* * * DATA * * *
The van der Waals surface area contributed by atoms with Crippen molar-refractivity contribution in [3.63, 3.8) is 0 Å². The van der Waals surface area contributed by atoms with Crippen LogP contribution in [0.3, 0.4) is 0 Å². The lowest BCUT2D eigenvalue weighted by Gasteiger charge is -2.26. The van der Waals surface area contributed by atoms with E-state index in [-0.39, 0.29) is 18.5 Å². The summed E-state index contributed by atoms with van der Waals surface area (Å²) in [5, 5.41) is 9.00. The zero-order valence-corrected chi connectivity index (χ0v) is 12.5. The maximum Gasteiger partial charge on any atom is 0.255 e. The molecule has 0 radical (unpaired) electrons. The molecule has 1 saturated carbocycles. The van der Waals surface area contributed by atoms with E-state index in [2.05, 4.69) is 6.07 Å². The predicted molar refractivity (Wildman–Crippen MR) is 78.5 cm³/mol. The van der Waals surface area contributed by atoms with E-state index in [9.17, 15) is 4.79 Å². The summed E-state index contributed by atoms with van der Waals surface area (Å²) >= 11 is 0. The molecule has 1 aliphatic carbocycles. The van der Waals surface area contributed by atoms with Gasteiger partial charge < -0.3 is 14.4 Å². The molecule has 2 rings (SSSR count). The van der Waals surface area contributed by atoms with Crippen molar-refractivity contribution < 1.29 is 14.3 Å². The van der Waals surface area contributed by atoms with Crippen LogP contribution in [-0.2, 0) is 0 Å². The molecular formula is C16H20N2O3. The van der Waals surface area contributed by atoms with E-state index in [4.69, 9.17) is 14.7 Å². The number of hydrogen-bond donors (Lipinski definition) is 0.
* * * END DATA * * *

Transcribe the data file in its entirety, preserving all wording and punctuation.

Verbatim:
The van der Waals surface area contributed by atoms with Crippen molar-refractivity contribution in [3.63, 3.8) is 0 Å². The van der Waals surface area contributed by atoms with Crippen LogP contribution in [0.3, 0.4) is 0 Å². The lowest BCUT2D eigenvalue weighted by Gasteiger charge is -2.26. The van der Waals surface area contributed by atoms with E-state index in [-0.39, 0.29) is 18.5 Å². The summed E-state index contributed by atoms with van der Waals surface area (Å²) in [5, 5.41) is 9.00. The zero-order valence-corrected chi connectivity index (χ0v) is 12.5. The maximum Gasteiger partial charge on any atom is 0.255 e. The molecule has 0 radical (unpaired) electrons. The molecule has 1 saturated carbocycles. The van der Waals surface area contributed by atoms with E-state index in [2.05, 4.69) is 6.07 Å². The predicted molar refractivity (Wildman–Crippen MR) is 78.5 cm³/mol. The van der Waals surface area contributed by atoms with E-state index in [9.17, 15) is 4.79 Å². The summed E-state index contributed by atoms with van der Waals surface area (Å²) >= 11 is 0. The molecule has 1 aliphatic carbocycles. The van der Waals surface area contributed by atoms with Gasteiger partial charge < -0.3 is 14.4 Å². The molecule has 2 rings (SSSR count). The van der Waals surface area contributed by atoms with Crippen molar-refractivity contribution < 1.29 is 14.3 Å². The van der Waals surface area contributed by atoms with Crippen LogP contribution in [-0.2, 0) is 0 Å². The molecular formula is C16H20N2O3. The van der Waals surface area contributed by atoms with E-state index in [4.69, 9.17) is 14.7 Å². The number of hydrogen-bond donors (Lipinski definition) is 0.